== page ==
Because of the persistently high coronavirus infection rates in the country, Germany’s state and federal governments resolved on Tuesday to extend the lockdown rules in the country. In addition to the extension of the shutdown, the latest resolution also contains an expansion of the containment measures.
Accordingly, the current lockdown regulations, which have been in effect since 16 December and planned to end on 10 January, will now be in place until 31 January, and new, additional stringent rules have been introduced.
Here are the highlights of the resolution of the video conference of the Federal Chancellor with the heads of government of the Länder (federal states) on 5 January 2021:
– All measures in force and limited until 10 January 2021 are extended until 31 January 2021. The Federal Chancellor and the heads of government of the states urge all citizens to keep all contacts to the absolute minimum over the next three weeks and to stay at home as much as possible.
– The previously applicable contact restrictions are tightened once again; private gatherings are permitted among members of one’s own household and a maximum of one other person not living in the household.
– Employers are urged to create generous home office options for their employees to be able to implement the “We stay at home” principle nationwide.
– In districts with a 7-day incidence of more than 200 new infections per 100,000 inhabitants (the so-called coronavirus hotspots), the states will take further local measures under the Infection Protection Act, in particular to restrict the radius of movement of persons in the district to 15 km around the place of residence. Day trips explicitly do not constitute a valid reason. Currently, the 7-day incidence is over 100 in about three quarters of the 410 rural and urban districts (Landkreise/Stadtkreise) in the country. This means that there have been more than 100 new cases per 100,000 inhabitants in the last seven days. More than 70 rural/urban districts have an incidence of over 200.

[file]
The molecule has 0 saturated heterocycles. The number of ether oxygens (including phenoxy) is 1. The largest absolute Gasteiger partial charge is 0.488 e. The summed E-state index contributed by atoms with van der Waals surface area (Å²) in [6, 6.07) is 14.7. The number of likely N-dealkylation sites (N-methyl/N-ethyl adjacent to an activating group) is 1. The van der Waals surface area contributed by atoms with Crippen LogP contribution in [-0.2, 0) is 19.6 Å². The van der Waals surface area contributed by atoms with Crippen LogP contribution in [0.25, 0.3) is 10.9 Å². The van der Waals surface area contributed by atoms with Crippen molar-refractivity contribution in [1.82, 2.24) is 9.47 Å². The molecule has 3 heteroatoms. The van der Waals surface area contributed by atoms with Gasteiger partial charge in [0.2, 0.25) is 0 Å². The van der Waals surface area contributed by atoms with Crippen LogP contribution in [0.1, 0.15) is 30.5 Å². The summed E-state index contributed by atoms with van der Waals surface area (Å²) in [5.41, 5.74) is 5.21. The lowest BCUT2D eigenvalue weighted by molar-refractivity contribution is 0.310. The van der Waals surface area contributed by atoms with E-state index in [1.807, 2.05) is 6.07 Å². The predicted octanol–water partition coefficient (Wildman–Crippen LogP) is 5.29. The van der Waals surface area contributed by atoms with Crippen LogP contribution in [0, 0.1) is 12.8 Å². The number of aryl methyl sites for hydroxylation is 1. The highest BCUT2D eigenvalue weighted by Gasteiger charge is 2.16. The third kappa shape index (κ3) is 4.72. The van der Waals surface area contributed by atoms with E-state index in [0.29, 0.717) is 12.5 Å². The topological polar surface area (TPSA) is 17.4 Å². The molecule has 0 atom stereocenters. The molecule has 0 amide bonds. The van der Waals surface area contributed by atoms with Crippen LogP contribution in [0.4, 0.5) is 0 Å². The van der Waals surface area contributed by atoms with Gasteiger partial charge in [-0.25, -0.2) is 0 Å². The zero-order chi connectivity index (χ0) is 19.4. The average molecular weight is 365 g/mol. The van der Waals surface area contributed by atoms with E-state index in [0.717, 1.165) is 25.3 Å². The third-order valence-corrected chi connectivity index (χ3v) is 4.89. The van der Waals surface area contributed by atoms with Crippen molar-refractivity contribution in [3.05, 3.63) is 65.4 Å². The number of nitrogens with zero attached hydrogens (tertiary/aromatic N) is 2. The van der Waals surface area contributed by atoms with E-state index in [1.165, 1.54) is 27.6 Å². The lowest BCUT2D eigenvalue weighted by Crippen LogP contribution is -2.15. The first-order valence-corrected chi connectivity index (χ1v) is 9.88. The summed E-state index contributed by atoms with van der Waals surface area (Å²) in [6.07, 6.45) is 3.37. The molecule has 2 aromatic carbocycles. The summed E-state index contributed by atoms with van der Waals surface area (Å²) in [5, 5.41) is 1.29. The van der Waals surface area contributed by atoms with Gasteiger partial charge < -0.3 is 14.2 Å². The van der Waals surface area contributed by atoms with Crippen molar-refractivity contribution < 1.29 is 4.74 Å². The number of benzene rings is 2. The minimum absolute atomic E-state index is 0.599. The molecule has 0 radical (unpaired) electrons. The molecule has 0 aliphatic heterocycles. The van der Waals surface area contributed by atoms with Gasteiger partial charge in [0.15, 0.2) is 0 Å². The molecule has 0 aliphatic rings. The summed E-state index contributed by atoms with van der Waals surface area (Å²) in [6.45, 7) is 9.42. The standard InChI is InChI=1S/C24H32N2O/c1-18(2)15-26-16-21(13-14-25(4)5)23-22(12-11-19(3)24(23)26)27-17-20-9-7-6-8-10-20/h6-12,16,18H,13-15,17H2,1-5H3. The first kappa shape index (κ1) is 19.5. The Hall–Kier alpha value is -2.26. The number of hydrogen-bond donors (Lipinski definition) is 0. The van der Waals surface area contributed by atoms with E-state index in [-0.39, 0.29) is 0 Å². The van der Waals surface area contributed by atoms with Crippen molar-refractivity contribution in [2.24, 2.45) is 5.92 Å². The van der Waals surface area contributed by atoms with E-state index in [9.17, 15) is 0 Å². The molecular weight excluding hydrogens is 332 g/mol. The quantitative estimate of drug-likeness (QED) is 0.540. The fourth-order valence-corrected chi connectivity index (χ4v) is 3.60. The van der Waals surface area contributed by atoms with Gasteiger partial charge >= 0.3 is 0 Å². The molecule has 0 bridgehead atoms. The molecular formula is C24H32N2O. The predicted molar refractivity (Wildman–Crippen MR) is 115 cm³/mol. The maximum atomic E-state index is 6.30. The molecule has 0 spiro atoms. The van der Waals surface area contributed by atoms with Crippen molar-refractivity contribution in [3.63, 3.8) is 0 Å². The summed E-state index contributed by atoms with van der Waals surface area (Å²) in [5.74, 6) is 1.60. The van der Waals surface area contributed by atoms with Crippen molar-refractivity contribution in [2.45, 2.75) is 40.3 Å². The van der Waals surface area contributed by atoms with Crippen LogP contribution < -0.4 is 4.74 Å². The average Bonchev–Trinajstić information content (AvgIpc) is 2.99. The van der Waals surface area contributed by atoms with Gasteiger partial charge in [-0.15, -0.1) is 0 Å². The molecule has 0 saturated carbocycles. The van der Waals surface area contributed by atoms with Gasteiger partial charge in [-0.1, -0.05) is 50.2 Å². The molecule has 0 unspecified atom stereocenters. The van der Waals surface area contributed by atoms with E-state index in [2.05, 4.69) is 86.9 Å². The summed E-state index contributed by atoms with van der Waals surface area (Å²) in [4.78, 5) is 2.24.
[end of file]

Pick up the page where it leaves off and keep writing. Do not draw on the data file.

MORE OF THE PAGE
– The closure of schools and childcare facilities is extended until the end of January in accordance with the decision of 13 December 2020.
– For entries from high-risk areas to Germany: In addition to the existing ten-day quarantine obligation, which can be terminated with a negative result of a corona test carried out on the fifth day of quarantine at the earliest, a testing obligation on entry is to be introduced (two-test strategy). The obligation to test on entry can be fulfilled by testing within 48 hours before arrival or by testing immediately after entry.
– The federal and state governments, once again, emphasise that travel to high-risk areas without a valid reason must be avoided at all costs and that, in addition to the obligation to test and quarantine, there is an obligation to register digitally when entering from high-risk areas.
– On the ongoing vaccination campaign, it’s assured that by mid-February, at the latest, all residents of inpatient care facilities will be offered vaccination. “This is an important first interim goal of the vaccination campaign, not least because of the high number of cases and the severe courses [of the disease] in these facilities”.
– The Federal Chancellor and the heads of government of the federal states will consult again on 25 January 2021 and decide on the measures from 1 February 2021.
On Wednesday, Germany reported 21,237 new coronavirus infections within 24 hours. Just over 1,000 deaths were logged within that time, according to the Robert Koch Institute, the country’s centre for disease control and prevention.
Meanwhile, the European Medicines Agency (EMA) has approved the US-developed Moderna vaccine in the EU for use against coronavirus infection. It is the second vaccine to be rolled out across the bloc. Mass vaccination against the coronavirus began in Germany on 27 December with the use of the vaccine developed by German firm BioNTech and American pharmaceutical giant Pfizer, known by the brand-name Comirnaty. The vaccine has proven to be 95% effective against COVID-19 in global trials.